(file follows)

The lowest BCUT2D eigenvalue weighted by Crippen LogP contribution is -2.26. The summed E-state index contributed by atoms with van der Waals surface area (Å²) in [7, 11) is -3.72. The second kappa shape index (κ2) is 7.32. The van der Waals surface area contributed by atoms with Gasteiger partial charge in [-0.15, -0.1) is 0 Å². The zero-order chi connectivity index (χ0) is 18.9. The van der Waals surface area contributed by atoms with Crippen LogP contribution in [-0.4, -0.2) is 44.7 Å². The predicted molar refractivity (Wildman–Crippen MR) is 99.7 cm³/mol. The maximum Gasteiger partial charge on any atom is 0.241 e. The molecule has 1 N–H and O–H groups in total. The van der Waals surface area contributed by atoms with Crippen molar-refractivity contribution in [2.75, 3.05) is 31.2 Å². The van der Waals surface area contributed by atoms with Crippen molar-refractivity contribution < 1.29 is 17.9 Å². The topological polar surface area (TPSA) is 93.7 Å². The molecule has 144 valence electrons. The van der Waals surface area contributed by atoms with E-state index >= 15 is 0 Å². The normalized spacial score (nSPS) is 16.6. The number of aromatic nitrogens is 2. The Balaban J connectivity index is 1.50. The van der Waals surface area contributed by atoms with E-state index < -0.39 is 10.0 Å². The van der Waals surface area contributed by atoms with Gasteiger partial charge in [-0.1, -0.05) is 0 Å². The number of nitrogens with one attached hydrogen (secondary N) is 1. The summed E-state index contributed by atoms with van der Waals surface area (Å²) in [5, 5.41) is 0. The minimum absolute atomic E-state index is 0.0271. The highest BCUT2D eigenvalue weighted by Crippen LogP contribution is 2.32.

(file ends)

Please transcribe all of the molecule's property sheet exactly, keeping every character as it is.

The lowest BCUT2D eigenvalue weighted by Crippen LogP contribution is -2.26. The summed E-state index contributed by atoms with van der Waals surface area (Å²) in [7, 11) is -3.72. The second kappa shape index (κ2) is 7.32. The van der Waals surface area contributed by atoms with Gasteiger partial charge in [-0.15, -0.1) is 0 Å². The zero-order chi connectivity index (χ0) is 18.9. The van der Waals surface area contributed by atoms with Crippen LogP contribution in [-0.4, -0.2) is 44.7 Å². The predicted molar refractivity (Wildman–Crippen MR) is 99.7 cm³/mol. The maximum Gasteiger partial charge on any atom is 0.241 e. The molecule has 1 N–H and O–H groups in total. The van der Waals surface area contributed by atoms with Crippen molar-refractivity contribution in [2.75, 3.05) is 31.2 Å². The van der Waals surface area contributed by atoms with Crippen molar-refractivity contribution < 1.29 is 17.9 Å². The topological polar surface area (TPSA) is 93.7 Å². The molecule has 144 valence electrons. The van der Waals surface area contributed by atoms with E-state index >= 15 is 0 Å². The normalized spacial score (nSPS) is 16.6. The number of aromatic nitrogens is 2. The Balaban J connectivity index is 1.50. The van der Waals surface area contributed by atoms with E-state index < -0.39 is 10.0 Å². The van der Waals surface area contributed by atoms with Gasteiger partial charge in [-0.1, -0.05) is 0 Å². The number of nitrogens with one attached hydrogen (secondary N) is 1. The summed E-state index contributed by atoms with van der Waals surface area (Å²) in [5, 5.41) is 0. The minimum absolute atomic E-state index is 0.0271. The highest BCUT2D eigenvalue weighted by Crippen LogP contribution is 2.32.